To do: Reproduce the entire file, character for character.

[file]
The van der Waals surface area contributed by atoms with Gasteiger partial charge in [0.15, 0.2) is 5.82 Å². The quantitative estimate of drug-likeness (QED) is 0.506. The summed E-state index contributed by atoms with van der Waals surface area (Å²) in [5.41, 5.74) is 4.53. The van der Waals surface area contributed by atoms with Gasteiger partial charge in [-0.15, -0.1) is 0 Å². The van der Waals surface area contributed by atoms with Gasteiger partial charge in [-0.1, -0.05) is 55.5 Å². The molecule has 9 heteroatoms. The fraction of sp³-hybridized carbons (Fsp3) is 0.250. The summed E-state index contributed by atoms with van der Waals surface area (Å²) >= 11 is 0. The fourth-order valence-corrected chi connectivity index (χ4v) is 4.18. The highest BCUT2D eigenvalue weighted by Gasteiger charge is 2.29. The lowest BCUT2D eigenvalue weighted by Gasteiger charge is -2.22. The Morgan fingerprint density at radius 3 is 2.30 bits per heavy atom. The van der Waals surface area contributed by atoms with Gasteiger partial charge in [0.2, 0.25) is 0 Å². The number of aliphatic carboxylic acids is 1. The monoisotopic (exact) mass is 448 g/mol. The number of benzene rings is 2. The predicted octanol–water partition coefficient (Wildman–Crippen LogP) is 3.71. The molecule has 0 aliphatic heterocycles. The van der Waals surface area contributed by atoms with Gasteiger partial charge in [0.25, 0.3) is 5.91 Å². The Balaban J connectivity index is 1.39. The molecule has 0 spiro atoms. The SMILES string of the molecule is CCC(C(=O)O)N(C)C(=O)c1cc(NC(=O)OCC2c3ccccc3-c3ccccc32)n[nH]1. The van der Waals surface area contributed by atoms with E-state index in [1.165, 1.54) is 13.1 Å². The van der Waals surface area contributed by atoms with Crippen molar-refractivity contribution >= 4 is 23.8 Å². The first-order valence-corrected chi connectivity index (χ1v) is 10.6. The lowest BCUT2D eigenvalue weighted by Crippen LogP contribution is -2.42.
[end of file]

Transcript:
The van der Waals surface area contributed by atoms with Gasteiger partial charge in [0.15, 0.2) is 5.82 Å². The quantitative estimate of drug-likeness (QED) is 0.506. The summed E-state index contributed by atoms with van der Waals surface area (Å²) in [5.41, 5.74) is 4.53. The van der Waals surface area contributed by atoms with Gasteiger partial charge in [-0.15, -0.1) is 0 Å². The van der Waals surface area contributed by atoms with Gasteiger partial charge in [-0.1, -0.05) is 55.5 Å². The molecule has 9 heteroatoms. The fraction of sp³-hybridized carbons (Fsp3) is 0.250. The summed E-state index contributed by atoms with van der Waals surface area (Å²) >= 11 is 0. The fourth-order valence-corrected chi connectivity index (χ4v) is 4.18. The highest BCUT2D eigenvalue weighted by Gasteiger charge is 2.29. The lowest BCUT2D eigenvalue weighted by Gasteiger charge is -2.22. The Morgan fingerprint density at radius 3 is 2.30 bits per heavy atom. The van der Waals surface area contributed by atoms with Gasteiger partial charge in [0.2, 0.25) is 0 Å². The number of aliphatic carboxylic acids is 1. The monoisotopic (exact) mass is 448 g/mol. The number of benzene rings is 2. The predicted octanol–water partition coefficient (Wildman–Crippen LogP) is 3.71. The molecule has 0 aliphatic heterocycles. The van der Waals surface area contributed by atoms with Gasteiger partial charge in [0.25, 0.3) is 5.91 Å². The Balaban J connectivity index is 1.39. The molecule has 0 spiro atoms. The SMILES string of the molecule is CCC(C(=O)O)N(C)C(=O)c1cc(NC(=O)OCC2c3ccccc3-c3ccccc32)n[nH]1. The van der Waals surface area contributed by atoms with E-state index in [1.165, 1.54) is 13.1 Å². The van der Waals surface area contributed by atoms with Crippen molar-refractivity contribution >= 4 is 23.8 Å². The first-order valence-corrected chi connectivity index (χ1v) is 10.6. The lowest BCUT2D eigenvalue weighted by Crippen LogP contribution is -2.42.